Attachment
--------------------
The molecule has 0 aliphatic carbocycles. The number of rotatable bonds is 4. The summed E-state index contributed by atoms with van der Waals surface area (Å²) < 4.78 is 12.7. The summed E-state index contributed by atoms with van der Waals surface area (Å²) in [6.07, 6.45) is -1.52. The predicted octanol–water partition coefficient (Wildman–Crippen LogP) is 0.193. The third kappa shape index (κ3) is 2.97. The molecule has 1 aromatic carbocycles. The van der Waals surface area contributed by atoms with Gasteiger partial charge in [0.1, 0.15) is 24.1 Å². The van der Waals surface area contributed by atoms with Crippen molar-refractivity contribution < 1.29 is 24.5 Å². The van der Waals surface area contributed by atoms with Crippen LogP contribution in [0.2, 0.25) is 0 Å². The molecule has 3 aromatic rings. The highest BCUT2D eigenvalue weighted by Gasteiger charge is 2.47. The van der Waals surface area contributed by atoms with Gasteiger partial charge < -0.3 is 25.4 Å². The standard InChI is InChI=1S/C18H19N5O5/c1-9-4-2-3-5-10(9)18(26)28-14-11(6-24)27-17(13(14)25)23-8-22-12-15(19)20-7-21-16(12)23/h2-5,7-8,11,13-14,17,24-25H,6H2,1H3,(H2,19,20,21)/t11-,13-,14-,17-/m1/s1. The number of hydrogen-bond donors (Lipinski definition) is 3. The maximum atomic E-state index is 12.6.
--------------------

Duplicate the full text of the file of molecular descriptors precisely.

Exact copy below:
The molecule has 0 aliphatic carbocycles. The number of rotatable bonds is 4. The summed E-state index contributed by atoms with van der Waals surface area (Å²) < 4.78 is 12.7. The summed E-state index contributed by atoms with van der Waals surface area (Å²) in [6.07, 6.45) is -1.52. The predicted octanol–water partition coefficient (Wildman–Crippen LogP) is 0.193. The third kappa shape index (κ3) is 2.97. The molecule has 1 aromatic carbocycles. The van der Waals surface area contributed by atoms with Gasteiger partial charge in [0.1, 0.15) is 24.1 Å². The van der Waals surface area contributed by atoms with Crippen molar-refractivity contribution < 1.29 is 24.5 Å². The van der Waals surface area contributed by atoms with Crippen LogP contribution in [0.2, 0.25) is 0 Å². The molecule has 3 aromatic rings. The highest BCUT2D eigenvalue weighted by Gasteiger charge is 2.47. The van der Waals surface area contributed by atoms with Gasteiger partial charge < -0.3 is 25.4 Å². The standard InChI is InChI=1S/C18H19N5O5/c1-9-4-2-3-5-10(9)18(26)28-14-11(6-24)27-17(13(14)25)23-8-22-12-15(19)20-7-21-16(12)23/h2-5,7-8,11,13-14,17,24-25H,6H2,1H3,(H2,19,20,21)/t11-,13-,14-,17-/m1/s1. The number of hydrogen-bond donors (Lipinski definition) is 3. The maximum atomic E-state index is 12.6.